One girl under the age of 15 is married every seven seconds, according to a new report by Save the Children.
The study says girls as young as 10 are forced to marry much older men in countries including Afghanistan, Yemen, India and Somalia.
Save the Children says early marriage can trigger a cycle of disadvantage across every part of a girl's life.
Conflict, poverty and humanitarian crises are seen as major factors that leave girls exposed to child marriage.
"Child marriage starts a cycle of disadvantage that denies girls the most basic rights to learn, develop and be children," said Save the Children International CEO Helle Thorning-Schmidt.
"Girls who marry too early often can't attend school, and are more likely to face domestic violence, abuse and rape. They fall pregnant and are exposed to STIs (sexually transmitted infections) including HIV."
The report, called Every Last Girl, ranks countries based on the hardest place to be a girl based on schooling, child marriage, teen pregnancy, maternal deaths and the number of women in parliament.
Chad, Niger, Central African Republic, Mali and Somalia were ranked at the bottom of the index.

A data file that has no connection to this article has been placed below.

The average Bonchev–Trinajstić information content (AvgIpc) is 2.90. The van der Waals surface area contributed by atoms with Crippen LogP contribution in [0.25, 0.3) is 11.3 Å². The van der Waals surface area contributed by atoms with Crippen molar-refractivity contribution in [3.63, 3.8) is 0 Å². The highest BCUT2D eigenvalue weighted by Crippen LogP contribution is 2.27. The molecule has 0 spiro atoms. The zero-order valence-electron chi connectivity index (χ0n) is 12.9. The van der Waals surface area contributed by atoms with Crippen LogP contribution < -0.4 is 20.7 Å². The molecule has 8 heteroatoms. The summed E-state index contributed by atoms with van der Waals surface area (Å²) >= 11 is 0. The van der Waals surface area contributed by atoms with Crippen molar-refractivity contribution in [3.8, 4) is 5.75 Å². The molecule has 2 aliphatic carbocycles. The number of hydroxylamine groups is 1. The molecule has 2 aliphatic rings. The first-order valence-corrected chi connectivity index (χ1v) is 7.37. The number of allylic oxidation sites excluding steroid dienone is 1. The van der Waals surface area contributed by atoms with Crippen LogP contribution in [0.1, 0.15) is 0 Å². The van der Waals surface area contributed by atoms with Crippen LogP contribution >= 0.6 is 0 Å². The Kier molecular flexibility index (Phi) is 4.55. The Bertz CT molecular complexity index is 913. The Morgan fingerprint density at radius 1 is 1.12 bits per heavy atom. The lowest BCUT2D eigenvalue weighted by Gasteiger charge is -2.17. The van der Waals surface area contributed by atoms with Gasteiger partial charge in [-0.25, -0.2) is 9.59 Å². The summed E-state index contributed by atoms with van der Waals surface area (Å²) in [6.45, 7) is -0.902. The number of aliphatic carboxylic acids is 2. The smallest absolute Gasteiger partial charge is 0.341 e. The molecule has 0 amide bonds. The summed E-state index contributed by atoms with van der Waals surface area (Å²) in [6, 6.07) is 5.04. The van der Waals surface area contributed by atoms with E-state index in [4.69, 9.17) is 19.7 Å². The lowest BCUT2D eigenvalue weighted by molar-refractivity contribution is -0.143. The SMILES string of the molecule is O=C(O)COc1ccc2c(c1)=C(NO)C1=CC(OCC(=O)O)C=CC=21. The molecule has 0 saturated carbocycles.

The report says girls affected by conflict are more likely to become child brides.
It says many refugee families marry off their daughters as a way to protect them against poverty or sexual exploitation.
The charity used the example of a 13-year-old Syrian refugee in Lebanon it called Sahar - not her real name - who was married to a 20-year-old man. Now 14, she is two months pregnant.
"The wedding day, I was imagining it would be a great day but it wasn't. It was all misery. It was full of sadness," Save the Children quoted her as saying.
"I feel really blessed that I am having a baby. But I am a child raising a child."
The report says girls also suffer during humanitarian crises such as the Ebola outbreak in Sierra Leone where the shutting down of schools led to an estimated 14,000 teen pregnancies.
The UN children's agency, Unicef, estimates that the number of women married in childhood will grow from 700 million today to around 950 million by 2030.
The Save the Children's report coincides with International Day of the Girl on Tuesday.